Degree Name

Bachelor of Science (Honours)


School of Earth & Environmental Sciences


Gordon Waitt


In an era in which regional planning is increasingly influenced by a creative cities agenda cultural infrastructure is becoming increasingly relevant. While creative city planning and debates about cultural infrastructure are in their infancy it is timely to critically assess how infrastructure is connected to cultural practices. Focussing on the Oxford Tavern, a pub and music venue in the city of Wollongong, this thesis introduces heterotopic space as neglected sites of social and cultural significance. This thesis aims to: 1. document how participants describe their experiences of participation in a local scene; 2. analyse the relationship between a music venue and a music scene; and 3. theorise how the Oxford can be understood as a cultural asset for Wollongong. In doing so, this thesis critically positions the Oxford within academic and policy discourses of creative cities and cultural infrastructure.

For the researcher, on-going participation in the music scene of the Oxford was an overarching influence for the development of this project - as such participant observation contributes to the methodological approach. This was accompanied by utilising qualitative methods of interviews, oral histories, photographs-as-prompts and discourse analysis.

The findings of the thesis are structured around three results chapters: The first documents the participants’ experiences in the scene of the Oxford. The second discusses ways in which participants articulated the scene’s relationship to the material structure or space of the pub. The third discusses constructions of ‘local’ evident in participants’ narratives, and what this means for creativity and culture in Wollongong. The results are synthesized through a discussion chapter of how the Oxford’s scene and venue relates to the cultural infrastructure debate in Wollongong.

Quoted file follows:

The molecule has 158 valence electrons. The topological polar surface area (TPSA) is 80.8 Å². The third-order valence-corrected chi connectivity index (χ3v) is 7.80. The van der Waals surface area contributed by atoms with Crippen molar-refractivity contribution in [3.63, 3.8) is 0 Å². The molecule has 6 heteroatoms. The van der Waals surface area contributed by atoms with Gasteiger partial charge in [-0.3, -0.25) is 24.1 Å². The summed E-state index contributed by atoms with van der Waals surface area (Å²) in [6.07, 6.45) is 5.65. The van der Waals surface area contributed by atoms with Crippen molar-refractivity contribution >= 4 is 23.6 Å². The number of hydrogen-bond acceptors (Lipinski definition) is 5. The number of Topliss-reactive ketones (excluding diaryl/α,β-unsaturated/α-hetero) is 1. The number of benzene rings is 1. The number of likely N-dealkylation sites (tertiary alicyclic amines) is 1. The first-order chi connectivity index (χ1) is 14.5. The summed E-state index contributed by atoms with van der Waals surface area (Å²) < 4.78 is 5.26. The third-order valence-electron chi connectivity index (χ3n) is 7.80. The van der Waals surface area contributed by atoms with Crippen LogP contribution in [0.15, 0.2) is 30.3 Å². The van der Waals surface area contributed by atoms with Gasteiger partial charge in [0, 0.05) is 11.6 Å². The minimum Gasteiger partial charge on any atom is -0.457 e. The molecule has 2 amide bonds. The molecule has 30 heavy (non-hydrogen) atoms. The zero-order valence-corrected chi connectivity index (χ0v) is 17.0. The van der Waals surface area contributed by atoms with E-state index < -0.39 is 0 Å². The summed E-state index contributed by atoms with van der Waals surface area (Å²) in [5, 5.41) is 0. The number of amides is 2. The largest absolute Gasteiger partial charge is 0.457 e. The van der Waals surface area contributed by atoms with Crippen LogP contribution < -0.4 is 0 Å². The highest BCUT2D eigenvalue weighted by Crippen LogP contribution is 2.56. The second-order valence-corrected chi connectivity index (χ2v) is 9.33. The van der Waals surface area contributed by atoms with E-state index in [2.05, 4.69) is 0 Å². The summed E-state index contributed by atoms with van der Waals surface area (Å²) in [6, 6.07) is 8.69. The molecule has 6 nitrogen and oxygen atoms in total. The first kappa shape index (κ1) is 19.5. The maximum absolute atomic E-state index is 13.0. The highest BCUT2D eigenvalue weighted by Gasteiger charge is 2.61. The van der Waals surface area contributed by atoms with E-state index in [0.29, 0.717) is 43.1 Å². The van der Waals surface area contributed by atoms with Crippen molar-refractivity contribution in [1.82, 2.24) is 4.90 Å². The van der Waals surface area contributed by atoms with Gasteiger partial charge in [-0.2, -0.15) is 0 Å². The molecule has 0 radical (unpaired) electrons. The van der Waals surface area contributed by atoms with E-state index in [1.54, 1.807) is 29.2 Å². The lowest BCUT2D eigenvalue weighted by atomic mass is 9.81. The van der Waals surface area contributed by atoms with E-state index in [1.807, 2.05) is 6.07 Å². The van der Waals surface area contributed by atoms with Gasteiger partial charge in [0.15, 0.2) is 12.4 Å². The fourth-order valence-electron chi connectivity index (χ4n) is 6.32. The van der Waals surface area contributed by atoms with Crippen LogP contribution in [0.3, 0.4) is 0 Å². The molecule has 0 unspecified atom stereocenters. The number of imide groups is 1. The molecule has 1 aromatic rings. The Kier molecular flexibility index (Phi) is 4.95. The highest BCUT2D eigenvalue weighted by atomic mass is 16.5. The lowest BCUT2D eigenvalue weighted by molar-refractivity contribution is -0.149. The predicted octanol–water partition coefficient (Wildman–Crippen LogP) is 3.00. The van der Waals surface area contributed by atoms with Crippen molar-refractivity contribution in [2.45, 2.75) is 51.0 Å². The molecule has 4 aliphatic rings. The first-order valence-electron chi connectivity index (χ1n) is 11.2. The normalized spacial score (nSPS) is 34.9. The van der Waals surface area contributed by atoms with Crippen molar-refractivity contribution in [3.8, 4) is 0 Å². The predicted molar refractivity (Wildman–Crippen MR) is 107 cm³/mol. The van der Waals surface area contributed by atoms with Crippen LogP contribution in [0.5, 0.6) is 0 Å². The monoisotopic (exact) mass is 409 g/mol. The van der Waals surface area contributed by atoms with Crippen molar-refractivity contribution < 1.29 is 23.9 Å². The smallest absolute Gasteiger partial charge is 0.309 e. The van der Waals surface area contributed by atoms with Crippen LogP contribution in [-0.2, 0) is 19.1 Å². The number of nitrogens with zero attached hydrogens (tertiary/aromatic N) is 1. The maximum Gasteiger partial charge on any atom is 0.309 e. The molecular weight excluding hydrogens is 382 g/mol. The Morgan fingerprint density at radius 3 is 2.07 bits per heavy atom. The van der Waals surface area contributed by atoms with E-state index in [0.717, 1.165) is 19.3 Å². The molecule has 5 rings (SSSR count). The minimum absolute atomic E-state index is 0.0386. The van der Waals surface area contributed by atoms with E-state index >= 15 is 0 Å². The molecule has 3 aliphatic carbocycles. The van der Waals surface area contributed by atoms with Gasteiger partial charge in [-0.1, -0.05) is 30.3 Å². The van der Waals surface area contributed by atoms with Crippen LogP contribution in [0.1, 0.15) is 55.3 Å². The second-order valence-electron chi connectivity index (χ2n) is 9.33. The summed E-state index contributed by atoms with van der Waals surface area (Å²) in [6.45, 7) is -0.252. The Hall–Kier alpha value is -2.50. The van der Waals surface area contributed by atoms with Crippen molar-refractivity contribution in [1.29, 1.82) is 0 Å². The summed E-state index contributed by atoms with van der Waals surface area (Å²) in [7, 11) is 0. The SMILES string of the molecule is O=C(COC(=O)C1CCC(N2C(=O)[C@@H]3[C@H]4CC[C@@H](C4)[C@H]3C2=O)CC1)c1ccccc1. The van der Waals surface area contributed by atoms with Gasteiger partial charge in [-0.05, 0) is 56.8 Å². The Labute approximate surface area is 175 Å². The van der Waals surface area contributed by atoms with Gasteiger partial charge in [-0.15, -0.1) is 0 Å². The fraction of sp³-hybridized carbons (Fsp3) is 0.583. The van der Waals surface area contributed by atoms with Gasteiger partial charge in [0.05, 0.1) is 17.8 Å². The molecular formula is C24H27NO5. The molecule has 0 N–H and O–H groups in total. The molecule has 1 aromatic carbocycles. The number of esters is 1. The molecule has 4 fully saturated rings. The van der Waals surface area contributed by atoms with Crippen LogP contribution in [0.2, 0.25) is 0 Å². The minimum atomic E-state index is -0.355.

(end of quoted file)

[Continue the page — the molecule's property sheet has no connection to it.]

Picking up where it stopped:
Key conclusions are: 1. that the Oxford is a space where significant experiences occur in the lives of the scene’s participants; 2. the relationship between the scene and venue is intricate and has a convoluted and sometimes contradictory historical development; and 3. the emphasis on ‘local’ contributes to the Oxford’s social experience and broadens the scope of the venue as a vital piece of local cultural infrastructure. How local policy-making might draw on these conclusions constitutes the final discussion of the thesis.

FoR codes (2008)

1604 HUMAN GEOGRAPHY, 160403 Social and Cultural Geography, 160404 Urban and Regional Studies (excl. Planning)



Unless otherwise indicated, the views expressed in this thesis are those of the author and do not necessarily represent the views of the University of Wollongong.